Short and tweet

Short, concise messaging can be a powerful tool and a clear example of this can be seen on Twitter. Users have a maximum of 140 characters to write what they want to say – the perfect length for today’s busy web users.

140 characters is not much to make your voice heard. However, when you do want to say something on Twitter it is important to take the time to choose every word carefully. This is a skill that a lot of us have had to re-learn. We have become used to whizzing off a quick e-mail here, a text message there (and nobody minds the odd typo), and all for free. It was not so long ago that to write a letter we needed a pen, some nice paper, an envelope and even a stamp. And if you misspelt something you would have to start all over again, so it was best to take your time and concentrate on what you were writing.

Like in the good old days of letter-writing, to post a tweet you need to focus on the task in hand (although luckily Twitter does give us the option of deleting an incorrect tweet and starting again without wasting paper). Nevertheless, when we are tweeting, and especially when we are translating our tweets into different languages, we must make sure they are word-perfect. For tweets in foreign languages it’s best to focus on conveying the tone and meaning in your 140-character message, rather than going for a literal translation. Otherwise the tweet will sound robotic and uninteresting. We always recommend using a native speaker for your tweets (especially the funny ones), so that you are effectively engaging with your audience.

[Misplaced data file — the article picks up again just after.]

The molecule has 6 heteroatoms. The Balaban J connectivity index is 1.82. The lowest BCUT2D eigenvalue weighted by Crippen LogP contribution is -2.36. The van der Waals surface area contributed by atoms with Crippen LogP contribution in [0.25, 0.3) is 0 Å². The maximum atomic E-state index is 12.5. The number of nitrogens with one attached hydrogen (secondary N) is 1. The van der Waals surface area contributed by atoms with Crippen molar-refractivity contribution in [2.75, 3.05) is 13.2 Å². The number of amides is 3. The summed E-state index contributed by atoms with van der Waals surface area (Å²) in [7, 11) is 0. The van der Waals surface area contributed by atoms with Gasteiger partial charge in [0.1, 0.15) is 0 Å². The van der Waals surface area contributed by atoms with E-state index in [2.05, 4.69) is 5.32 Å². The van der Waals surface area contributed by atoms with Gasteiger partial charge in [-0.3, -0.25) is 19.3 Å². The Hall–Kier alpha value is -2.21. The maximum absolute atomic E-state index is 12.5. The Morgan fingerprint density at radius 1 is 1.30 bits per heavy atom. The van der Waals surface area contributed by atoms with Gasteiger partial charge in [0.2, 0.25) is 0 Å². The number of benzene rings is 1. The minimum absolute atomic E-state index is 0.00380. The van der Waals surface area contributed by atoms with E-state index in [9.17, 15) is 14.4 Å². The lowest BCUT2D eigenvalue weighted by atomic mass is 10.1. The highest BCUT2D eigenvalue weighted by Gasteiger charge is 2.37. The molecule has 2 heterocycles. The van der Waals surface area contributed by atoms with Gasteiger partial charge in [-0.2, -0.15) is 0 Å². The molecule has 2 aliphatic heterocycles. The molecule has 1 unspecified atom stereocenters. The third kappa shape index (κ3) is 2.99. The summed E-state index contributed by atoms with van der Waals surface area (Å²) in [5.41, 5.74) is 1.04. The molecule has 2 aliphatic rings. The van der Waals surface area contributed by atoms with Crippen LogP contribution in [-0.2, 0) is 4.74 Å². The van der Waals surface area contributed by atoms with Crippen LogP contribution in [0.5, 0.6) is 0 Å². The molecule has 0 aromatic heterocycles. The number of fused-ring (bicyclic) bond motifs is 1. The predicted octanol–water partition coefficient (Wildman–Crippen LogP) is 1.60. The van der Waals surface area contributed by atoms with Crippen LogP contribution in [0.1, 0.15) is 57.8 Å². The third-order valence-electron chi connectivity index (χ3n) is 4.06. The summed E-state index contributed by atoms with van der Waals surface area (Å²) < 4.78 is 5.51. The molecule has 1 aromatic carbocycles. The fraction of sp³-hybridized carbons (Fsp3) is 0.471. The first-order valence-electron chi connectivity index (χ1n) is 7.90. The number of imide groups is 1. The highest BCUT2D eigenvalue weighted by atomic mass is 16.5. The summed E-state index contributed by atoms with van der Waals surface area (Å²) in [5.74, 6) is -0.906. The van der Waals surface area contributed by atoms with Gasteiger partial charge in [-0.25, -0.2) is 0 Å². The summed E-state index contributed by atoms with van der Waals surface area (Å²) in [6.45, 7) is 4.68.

The recipient of a letter might have forgiven the odd spelling mistake, but nowadays your tweets are reaching out to hundreds, thousands or even tens of thousands of followers, who not only have less time to re-read a tweet they don’t immediately understand, but who can look at any one of the 400 million (!) tweets that are posted every day for their information rush.

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